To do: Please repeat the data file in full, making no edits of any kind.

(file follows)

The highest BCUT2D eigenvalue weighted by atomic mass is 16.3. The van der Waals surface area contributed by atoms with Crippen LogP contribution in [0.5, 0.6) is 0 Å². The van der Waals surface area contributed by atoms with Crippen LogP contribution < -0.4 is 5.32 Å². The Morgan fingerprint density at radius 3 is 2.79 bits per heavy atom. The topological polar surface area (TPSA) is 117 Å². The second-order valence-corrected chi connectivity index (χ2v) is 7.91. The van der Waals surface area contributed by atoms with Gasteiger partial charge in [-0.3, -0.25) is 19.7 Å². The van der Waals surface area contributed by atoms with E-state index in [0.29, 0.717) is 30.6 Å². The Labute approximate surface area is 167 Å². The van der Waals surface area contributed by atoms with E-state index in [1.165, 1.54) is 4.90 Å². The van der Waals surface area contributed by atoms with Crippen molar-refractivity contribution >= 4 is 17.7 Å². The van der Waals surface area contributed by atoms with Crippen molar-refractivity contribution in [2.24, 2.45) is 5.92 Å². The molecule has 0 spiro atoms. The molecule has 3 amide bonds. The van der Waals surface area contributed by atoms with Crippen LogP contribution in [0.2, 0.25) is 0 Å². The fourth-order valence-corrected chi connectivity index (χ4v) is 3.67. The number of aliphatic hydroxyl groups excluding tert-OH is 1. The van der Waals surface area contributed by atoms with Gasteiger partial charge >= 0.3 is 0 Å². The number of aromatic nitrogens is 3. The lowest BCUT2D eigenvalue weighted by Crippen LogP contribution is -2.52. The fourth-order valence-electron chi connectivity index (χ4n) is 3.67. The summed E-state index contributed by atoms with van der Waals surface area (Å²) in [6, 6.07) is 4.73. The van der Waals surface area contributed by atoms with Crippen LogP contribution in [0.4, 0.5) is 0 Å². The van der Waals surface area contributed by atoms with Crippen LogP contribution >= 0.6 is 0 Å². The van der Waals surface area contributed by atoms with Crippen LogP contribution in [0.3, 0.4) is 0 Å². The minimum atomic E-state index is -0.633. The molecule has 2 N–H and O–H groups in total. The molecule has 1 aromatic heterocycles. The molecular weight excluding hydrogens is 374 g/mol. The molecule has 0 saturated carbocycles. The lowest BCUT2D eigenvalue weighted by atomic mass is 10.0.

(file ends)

The highest BCUT2D eigenvalue weighted by atomic mass is 16.3. The van der Waals surface area contributed by atoms with Crippen LogP contribution in [0.5, 0.6) is 0 Å². The van der Waals surface area contributed by atoms with Crippen LogP contribution < -0.4 is 5.32 Å². The Morgan fingerprint density at radius 3 is 2.79 bits per heavy atom. The topological polar surface area (TPSA) is 117 Å². The second-order valence-corrected chi connectivity index (χ2v) is 7.91. The van der Waals surface area contributed by atoms with Gasteiger partial charge in [-0.3, -0.25) is 19.7 Å². The van der Waals surface area contributed by atoms with E-state index in [0.29, 0.717) is 30.6 Å². The Labute approximate surface area is 167 Å². The van der Waals surface area contributed by atoms with E-state index in [1.165, 1.54) is 4.90 Å². The van der Waals surface area contributed by atoms with Crippen molar-refractivity contribution >= 4 is 17.7 Å². The van der Waals surface area contributed by atoms with Crippen molar-refractivity contribution in [2.24, 2.45) is 5.92 Å². The molecule has 0 spiro atoms. The molecule has 3 amide bonds. The van der Waals surface area contributed by atoms with Crippen LogP contribution in [0.2, 0.25) is 0 Å². The fourth-order valence-corrected chi connectivity index (χ4v) is 3.67. The number of aliphatic hydroxyl groups excluding tert-OH is 1. The van der Waals surface area contributed by atoms with Gasteiger partial charge >= 0.3 is 0 Å². The number of aromatic nitrogens is 3. The lowest BCUT2D eigenvalue weighted by Crippen LogP contribution is -2.52. The fourth-order valence-electron chi connectivity index (χ4n) is 3.67. The summed E-state index contributed by atoms with van der Waals surface area (Å²) in [6, 6.07) is 4.73. The van der Waals surface area contributed by atoms with Crippen LogP contribution in [0.4, 0.5) is 0 Å². The van der Waals surface area contributed by atoms with Crippen LogP contribution >= 0.6 is 0 Å². The van der Waals surface area contributed by atoms with Crippen LogP contribution in [0.3, 0.4) is 0 Å². The minimum atomic E-state index is -0.633. The molecule has 2 N–H and O–H groups in total. The molecule has 1 aromatic heterocycles. The molecular weight excluding hydrogens is 374 g/mol. The molecule has 0 saturated carbocycles. The lowest BCUT2D eigenvalue weighted by atomic mass is 10.0.